• Comments (24)

    • 4

      This was an excellent post, but it failed too take into account two important factors:
      1) Longterm storage. Can the wipes be stored for a long period of time? Can they be rehydrated if they dry out?
      2) Cost. There are significant differences in unit cost that were not explicitly taken into account.

      • 6

        Thanks for the feedback! Only way we’ll know what’s most helpful to people. I hadn’t originally included unit cost since the winners were clear due to other factors and the price points were low, but I’ll make note to include both your suggestions when we update the article.

      • 5

        I too would like to know about long term storage. Specifically how long an unopened and open pack will last before needing to be replaced. I don’t know if you guys can get that info. Very helpful write up overall.

      • 5

        Will measure that more precisely for the update. Anecdotally, they’ll stay moist for a few months (trailing off along the way), provided you re-seal the bag well.

    • 5

      Great informative post! Something stuck out to me, however: “Each wipe-shower started on the left foot and followed the same path and method across the body.” This is fine for testing, but normally when using the same wipe over multiple body parts it makes sense to follow the same sanitary order as sponge bathing and go from more sanitary areas to less sanitary areas: something like face, then underarms, then groin, buttocks, and finally feet at the very end.

      • 4

        Thanks, makes sense, and will keep it in mind for any future tests! I think in this case it was OK, because we were essentially testing the relative “duration” of each wipe, so as long as it was apples to apples I think that likely came out accurately.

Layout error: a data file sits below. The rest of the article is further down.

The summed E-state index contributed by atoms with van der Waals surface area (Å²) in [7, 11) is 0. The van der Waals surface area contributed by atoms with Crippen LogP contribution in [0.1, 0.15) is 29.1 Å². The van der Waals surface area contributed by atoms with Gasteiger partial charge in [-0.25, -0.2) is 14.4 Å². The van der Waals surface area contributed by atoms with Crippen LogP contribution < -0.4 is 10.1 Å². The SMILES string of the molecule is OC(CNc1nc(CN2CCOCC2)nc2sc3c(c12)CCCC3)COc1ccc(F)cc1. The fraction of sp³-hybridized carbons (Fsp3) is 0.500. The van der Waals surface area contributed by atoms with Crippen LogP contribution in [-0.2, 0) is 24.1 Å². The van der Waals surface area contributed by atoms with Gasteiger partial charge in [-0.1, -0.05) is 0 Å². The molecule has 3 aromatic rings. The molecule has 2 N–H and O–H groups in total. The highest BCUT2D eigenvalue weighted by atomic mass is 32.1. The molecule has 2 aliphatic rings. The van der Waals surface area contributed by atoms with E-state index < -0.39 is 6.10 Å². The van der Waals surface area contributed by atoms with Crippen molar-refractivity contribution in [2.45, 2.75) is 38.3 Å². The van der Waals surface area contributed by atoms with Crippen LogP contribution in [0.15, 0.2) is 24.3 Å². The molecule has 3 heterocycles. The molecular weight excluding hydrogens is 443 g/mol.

• 3

        Yup, makes sense, and again I think it’s probably fine when your testers are otherwise bathing regularly and not in an emergency situation. Someone in the field using these in place of a bath, however, should not mimic your testing method but should follow sanitary order for hygiene/health purposes.

    • 5

      Another useful info here, John! There were times that there wasn’t any water supply in our area (I live on the top most floor of the building) and not having a bath made me “unhuman”, to say the least. I smirked a little at title of the article but suddenly realized that these situations will not be funny once SHTF. So, again, I’m having myself going back to your website over and over again and learning new things. You and your team are doing a helluva job testing out these products. My utmost respect to your dedication — Eric.

      • 2

        Thanks so much for the kind words, Eric! It’s actually just me for now, but I’m working to get more content out more quickly.

        I used to look at survival situations and think creature comforts were something you could hand waive away. But after spending time in the bush, not feeling clean is easily one of the most annoying things. Plus it’s easy to solve and has a big ROI – not the least of which is if you feel better, you think better, and thus you’re more likely to avoid stupid decisions.

    • 5

      Great review.  Would love to see this updated to know which are recommended for their antimicrobial properties.  I just bought a pack of the Sea to Summit Wilderness wipes at REI and it is not clear if they will kill germs. I have some KleenHanz which clearly state that they kill 99.99% of germs.  I also picked up some NoRinse Body Wash at REI for less than $2, which might work, but again no statement by the manufacturer or reviews that discuss thei antimicrobial properties.

      • 6